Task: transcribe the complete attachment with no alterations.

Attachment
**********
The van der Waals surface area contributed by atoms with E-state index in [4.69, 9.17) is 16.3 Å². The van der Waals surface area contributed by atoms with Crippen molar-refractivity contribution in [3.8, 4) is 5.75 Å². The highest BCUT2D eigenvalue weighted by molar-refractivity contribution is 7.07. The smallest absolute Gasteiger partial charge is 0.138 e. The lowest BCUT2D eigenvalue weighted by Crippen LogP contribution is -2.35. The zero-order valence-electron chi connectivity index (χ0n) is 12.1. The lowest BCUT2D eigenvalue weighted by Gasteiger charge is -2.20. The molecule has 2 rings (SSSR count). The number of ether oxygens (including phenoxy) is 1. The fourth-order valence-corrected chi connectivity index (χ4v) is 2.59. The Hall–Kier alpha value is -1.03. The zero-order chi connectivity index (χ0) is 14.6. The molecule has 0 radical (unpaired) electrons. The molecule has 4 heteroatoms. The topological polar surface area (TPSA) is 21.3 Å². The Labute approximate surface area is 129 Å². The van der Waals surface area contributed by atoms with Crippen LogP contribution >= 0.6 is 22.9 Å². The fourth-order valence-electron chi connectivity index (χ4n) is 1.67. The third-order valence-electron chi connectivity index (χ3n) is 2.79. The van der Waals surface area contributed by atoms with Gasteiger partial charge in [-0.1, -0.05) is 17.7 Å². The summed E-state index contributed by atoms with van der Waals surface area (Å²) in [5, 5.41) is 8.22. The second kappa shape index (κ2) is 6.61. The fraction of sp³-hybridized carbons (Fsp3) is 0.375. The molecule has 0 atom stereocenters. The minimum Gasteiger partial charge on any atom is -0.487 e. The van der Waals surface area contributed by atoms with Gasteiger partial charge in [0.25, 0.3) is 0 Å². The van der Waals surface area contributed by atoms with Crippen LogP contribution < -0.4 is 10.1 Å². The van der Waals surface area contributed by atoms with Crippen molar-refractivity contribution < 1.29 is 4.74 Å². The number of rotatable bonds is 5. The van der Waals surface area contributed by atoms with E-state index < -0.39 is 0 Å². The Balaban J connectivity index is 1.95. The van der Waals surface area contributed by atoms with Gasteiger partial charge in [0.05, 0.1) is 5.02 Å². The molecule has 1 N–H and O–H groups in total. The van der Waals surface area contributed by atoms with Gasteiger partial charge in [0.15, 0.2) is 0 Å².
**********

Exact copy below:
The van der Waals surface area contributed by atoms with E-state index in [4.69, 9.17) is 16.3 Å². The van der Waals surface area contributed by atoms with Crippen molar-refractivity contribution in [3.8, 4) is 5.75 Å². The highest BCUT2D eigenvalue weighted by molar-refractivity contribution is 7.07. The smallest absolute Gasteiger partial charge is 0.138 e. The lowest BCUT2D eigenvalue weighted by Crippen LogP contribution is -2.35. The zero-order valence-electron chi connectivity index (χ0n) is 12.1. The lowest BCUT2D eigenvalue weighted by Gasteiger charge is -2.20. The molecule has 2 rings (SSSR count). The number of ether oxygens (including phenoxy) is 1. The fourth-order valence-corrected chi connectivity index (χ4v) is 2.59. The Hall–Kier alpha value is -1.03. The zero-order chi connectivity index (χ0) is 14.6. The molecule has 0 radical (unpaired) electrons. The molecule has 4 heteroatoms. The topological polar surface area (TPSA) is 21.3 Å². The Labute approximate surface area is 129 Å². The van der Waals surface area contributed by atoms with Crippen LogP contribution >= 0.6 is 22.9 Å². The fourth-order valence-electron chi connectivity index (χ4n) is 1.67. The third-order valence-electron chi connectivity index (χ3n) is 2.79. The van der Waals surface area contributed by atoms with Gasteiger partial charge in [-0.1, -0.05) is 17.7 Å². The summed E-state index contributed by atoms with van der Waals surface area (Å²) in [5, 5.41) is 8.22. The second kappa shape index (κ2) is 6.61. The fraction of sp³-hybridized carbons (Fsp3) is 0.375. The molecule has 0 atom stereocenters. The minimum Gasteiger partial charge on any atom is -0.487 e. The van der Waals surface area contributed by atoms with Gasteiger partial charge in [0.25, 0.3) is 0 Å². The van der Waals surface area contributed by atoms with Crippen LogP contribution < -0.4 is 10.1 Å². The van der Waals surface area contributed by atoms with Crippen molar-refractivity contribution < 1.29 is 4.74 Å². The number of rotatable bonds is 5. The van der Waals surface area contributed by atoms with E-state index < -0.39 is 0 Å². The Balaban J connectivity index is 1.95. The van der Waals surface area contributed by atoms with Gasteiger partial charge in [0.05, 0.1) is 5.02 Å². The molecule has 1 N–H and O–H groups in total. The van der Waals surface area contributed by atoms with Gasteiger partial charge in [0.15, 0.2) is 0 Å².